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This article is part of the supplement: Genetic Analysis Workshop 17: Unraveling Human Exome Data

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Prioritizing single-nucleotide variations that potentially regulate alternative splicing

Mingxiang Teng1, Yadong Wang1*, Guohua Wang1, Jeesun Jung23, Howard J Edenberg2345, Jeremy R Sanford6 and Yunlong Liu235*

Author Affiliations

1 School of Computer Science and Technology, Harbin Institute of Technology, Harbin, Heilongjiang, China

2 Department of Medical and Molecular Genetics, Indiana University School of Medicine, 410 West 10th Street, Suite 5000, Indianapolis, IN 46202, USA

3 Center for Computational Biology and Bioinformatics, Indiana University School of Medicine, 410 West 10th Street, Suite 5000, Indianapolis, IN 46202, USA

4 Department of Biochemistry and Molecular Biology, Indiana University School of Medicine, 635 Barnhill Drive, MS 4053, Indianapolis, IN 46202, USA

5 Center for Medical Genomics, Indiana University School of Medicine, 1345 West 16th Street, Indianapolis, IN 46202, USA

6 Department of Molecular, Cellular, and Developmental Biology, University of California, 1101 Pacific Avenue, Suite 200, Santa Cruz, CA 95060, USA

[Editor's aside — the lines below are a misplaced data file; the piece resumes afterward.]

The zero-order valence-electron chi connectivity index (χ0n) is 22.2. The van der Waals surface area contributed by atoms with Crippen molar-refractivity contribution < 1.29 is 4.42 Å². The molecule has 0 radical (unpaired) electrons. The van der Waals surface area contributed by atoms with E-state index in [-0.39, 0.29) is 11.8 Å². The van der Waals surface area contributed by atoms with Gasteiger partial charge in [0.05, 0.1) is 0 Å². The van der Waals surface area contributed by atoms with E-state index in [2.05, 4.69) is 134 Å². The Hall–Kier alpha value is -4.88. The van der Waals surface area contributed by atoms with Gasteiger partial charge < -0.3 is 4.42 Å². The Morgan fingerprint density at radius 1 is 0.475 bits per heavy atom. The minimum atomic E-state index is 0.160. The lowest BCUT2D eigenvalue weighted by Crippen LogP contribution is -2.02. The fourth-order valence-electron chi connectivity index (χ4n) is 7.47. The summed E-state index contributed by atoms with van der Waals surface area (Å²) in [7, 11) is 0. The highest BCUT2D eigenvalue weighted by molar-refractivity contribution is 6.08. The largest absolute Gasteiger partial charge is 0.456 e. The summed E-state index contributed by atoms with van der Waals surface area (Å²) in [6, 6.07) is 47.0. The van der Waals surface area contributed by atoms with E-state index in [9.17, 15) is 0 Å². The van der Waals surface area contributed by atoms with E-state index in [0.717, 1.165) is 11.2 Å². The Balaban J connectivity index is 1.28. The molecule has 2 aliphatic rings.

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BMC Proceedings 2011, 5(Suppl 9):S40  doi:10.1186/1753-6561-5-S9-S40

Published: 29 November 2011


Recent evidence suggests that many complex diseases are caused by genetic variations that play regulatory roles in controlling gene expression. Most genetic studies focus on nonsynonymous variations that can alter the amino acid composition of a protein and are therefore believed to have the highest impact on phenotype. Synonymous variations, however, can also play important roles in disease pathogenesis by regulating pre-mRNA processing and translational control. In this study, we systematically survey the effects of single-nucleotide variations (SNVs) on binding affinity of RNA-binding proteins (RBPs). Among the 10,113 synonymous SNVs identified in 697 individuals in the 1,000 Genomes Project and distributed by Genetic Analysis Workshop 17 (GAW17), we identified 182 variations located in alternatively spliced exons that can significantly change the binding affinity of nine RBPs whose binding preferences on 7-mer RNA sequences were previously reported. We found that the minor allele frequencies of these variations are similar to those of nonsynonymous SNVs, suggesting that they are in fact functional. We propose a workflow to identify phenotype-associated regulatory SNVs that might affect alternative splicing from exome-sequencing-derived genetic variations. Based on the affecting SNVs on the quantitative traits simulated in GAW17, we further identified two and four functional SNVs that are predicted to be involved in alternative splicing regulation in traits Q1 and Q2, respectively.